my @x=1..8
    sub refslice { \@_ }
    my $ref=refslice @x[2,3];

    See <http://perlmonks.org/?node_id=618892> for more info.


    Michele
    --
    {$_=pack'B8'x25,unpack'A8'x32,$a^=sub{pop^pop}->(map substr
    (($a||=join'',map--$|x$_,(unpack'w',unpack'u','G^<R<Y]*YB='
    ..'KYU;*EVH[.FHF2W+#"\Z*5TI/ER<Z`S(G.DZZ9OX0Z')=~/./g)x2,$_,
    256),7,249);s/[^\w,]/ /g;$ \=/^J/?$/:"\r";print,redo}#JAPH,
     
    Michele Dondi, Jul 30, 2007
    #9
  10. Rick

    Ted Zlatanov Guest

    On Sun, 29 Jul 2007 18:04:28 -0000 Rick <> wrote:

    R> Hi, guys
    R> In C we can store a set of pointers which point to different arrays
    R> into an array of pointer. This way we could fast access different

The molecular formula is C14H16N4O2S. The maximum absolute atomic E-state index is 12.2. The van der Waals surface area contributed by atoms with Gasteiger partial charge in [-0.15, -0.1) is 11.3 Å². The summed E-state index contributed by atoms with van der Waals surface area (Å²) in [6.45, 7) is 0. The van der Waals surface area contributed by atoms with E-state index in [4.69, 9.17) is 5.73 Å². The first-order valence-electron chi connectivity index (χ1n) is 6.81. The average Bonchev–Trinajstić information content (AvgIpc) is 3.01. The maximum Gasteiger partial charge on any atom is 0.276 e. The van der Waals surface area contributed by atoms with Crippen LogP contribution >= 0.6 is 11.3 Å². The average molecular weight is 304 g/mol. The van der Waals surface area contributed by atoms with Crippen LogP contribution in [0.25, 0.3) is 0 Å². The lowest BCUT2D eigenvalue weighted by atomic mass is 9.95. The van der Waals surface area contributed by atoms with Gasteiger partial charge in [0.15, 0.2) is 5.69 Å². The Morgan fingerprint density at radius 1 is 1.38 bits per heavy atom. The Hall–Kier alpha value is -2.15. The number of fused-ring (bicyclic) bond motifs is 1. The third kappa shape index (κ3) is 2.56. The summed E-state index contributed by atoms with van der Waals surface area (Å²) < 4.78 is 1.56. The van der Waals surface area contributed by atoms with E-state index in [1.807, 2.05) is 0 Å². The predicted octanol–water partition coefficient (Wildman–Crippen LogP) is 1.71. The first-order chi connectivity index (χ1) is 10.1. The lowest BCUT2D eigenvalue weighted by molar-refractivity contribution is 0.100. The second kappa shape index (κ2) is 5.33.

R> array by looking it up in this pointer array. Is there anyway to do
    R> this in Perl. I've been trying different things and no luck so far.

    R> LIke:
    R> @nums = (1 .. 20);

    R> I want to store the reference to @nums[1..10] into $data[0], and the
    R> reference to @nums[11:20] into $data[1], so that I could visit, for
    R> example, the second set of @nums by something like $data[1][5] to get
    R> 15.

    R> Is this possible for Perl anyway?

    It depends on your purpose. If you aim for speed, just use C (Inline::C
    for example). Otherwise, to make your own and everyone else's life
    easier, use a function to translate the offsets or a constant. Even
    better, explain what you're trying to do; it may be that hashes or
    multidimensional arrays or array slices are the right answer for you.

    Note you don't have to call the offset function every time, only at the
    beginning to find out the offset. So it's not a big speed penalty.

    Of course, you can always write your own Tie module, but those are IMHO
    the last resort.

    Ted
     
    Ted Zlatanov, Jul 31, 2007
    #10